Aphids Could Get Sugar Insecticides

Published online: Mar 10, 2000
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AVA Chemicals Ventures of Portsmouth, NH, and the Agriculture Research Service have recently applied for a patent for a sugar ester that has proved lethal to soft-bodied insects.

These sugar esters tested by the ARS and extension entomologists around the country, kill whiteflies, aphids, thrips and pear psylla-almost instantly on contact.

AVA hopes to have the first of these compounds on the market by the end of the year, pending registration with the EPA.

The sugar esters can kill up to 100 percent of the soft-bodied insects and mites they contact. Insects are not expected to develop resistance any time soon because of the way the esters work, according to ARS entomologist Gary Puterka at the agency's Appalachian Fruit Research Station in Kearneysville, WV.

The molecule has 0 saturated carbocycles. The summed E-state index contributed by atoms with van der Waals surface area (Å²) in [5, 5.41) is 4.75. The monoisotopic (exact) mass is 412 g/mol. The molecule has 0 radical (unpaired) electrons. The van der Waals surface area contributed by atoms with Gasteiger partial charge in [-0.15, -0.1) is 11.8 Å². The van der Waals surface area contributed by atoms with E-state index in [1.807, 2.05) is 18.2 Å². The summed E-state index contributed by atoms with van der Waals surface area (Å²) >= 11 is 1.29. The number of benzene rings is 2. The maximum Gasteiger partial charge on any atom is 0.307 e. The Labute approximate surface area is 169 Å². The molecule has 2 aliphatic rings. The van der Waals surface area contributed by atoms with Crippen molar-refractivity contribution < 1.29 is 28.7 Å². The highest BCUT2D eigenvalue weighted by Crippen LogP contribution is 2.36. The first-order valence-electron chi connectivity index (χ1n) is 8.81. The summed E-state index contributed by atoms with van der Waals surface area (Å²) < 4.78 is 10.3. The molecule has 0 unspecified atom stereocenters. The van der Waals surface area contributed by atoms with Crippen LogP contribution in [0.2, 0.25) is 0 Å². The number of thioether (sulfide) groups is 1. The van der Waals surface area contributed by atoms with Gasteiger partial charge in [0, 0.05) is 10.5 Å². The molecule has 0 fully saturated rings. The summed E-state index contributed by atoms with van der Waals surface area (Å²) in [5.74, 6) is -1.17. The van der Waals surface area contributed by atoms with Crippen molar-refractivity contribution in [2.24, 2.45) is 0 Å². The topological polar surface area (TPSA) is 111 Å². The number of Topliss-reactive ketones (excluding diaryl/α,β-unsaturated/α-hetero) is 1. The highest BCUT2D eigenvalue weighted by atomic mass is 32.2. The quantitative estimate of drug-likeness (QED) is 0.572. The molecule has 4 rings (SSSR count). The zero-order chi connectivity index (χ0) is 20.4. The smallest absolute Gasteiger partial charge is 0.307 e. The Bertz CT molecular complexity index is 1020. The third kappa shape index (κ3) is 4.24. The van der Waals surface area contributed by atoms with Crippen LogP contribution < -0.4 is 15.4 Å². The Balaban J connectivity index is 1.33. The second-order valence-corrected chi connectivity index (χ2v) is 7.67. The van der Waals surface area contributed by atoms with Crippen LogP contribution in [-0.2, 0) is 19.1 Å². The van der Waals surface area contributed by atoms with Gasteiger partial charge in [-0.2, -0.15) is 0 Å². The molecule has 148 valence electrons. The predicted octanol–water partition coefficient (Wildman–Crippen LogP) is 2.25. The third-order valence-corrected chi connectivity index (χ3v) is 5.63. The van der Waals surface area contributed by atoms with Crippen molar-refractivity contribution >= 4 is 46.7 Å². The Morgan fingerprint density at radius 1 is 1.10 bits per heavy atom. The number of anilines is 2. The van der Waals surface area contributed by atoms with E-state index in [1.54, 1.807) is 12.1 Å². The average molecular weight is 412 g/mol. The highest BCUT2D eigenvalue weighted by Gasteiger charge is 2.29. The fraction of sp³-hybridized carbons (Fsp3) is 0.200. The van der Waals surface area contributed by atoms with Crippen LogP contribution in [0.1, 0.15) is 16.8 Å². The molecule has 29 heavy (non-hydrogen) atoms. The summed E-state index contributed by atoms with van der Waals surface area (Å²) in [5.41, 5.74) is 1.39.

Puterka coordinated nationwide studies and is co-inventor of the new patent. The concept of using sugar esters as environmentally friendly insect control started about 10 years ago with ARS scientists at Beltsville, MD. They found that the leaf hairs of wild tobacco plants exuded a sugar ester to defend itself against insects and other arthropods.

The drawbacks: the esters must come into contact with the insect to be effective, and they don't kill insect eggs. Like insecticidal soaps, sugar esters kill by either suffocating insects or dissolving the waxy coating that protects them from drying environments.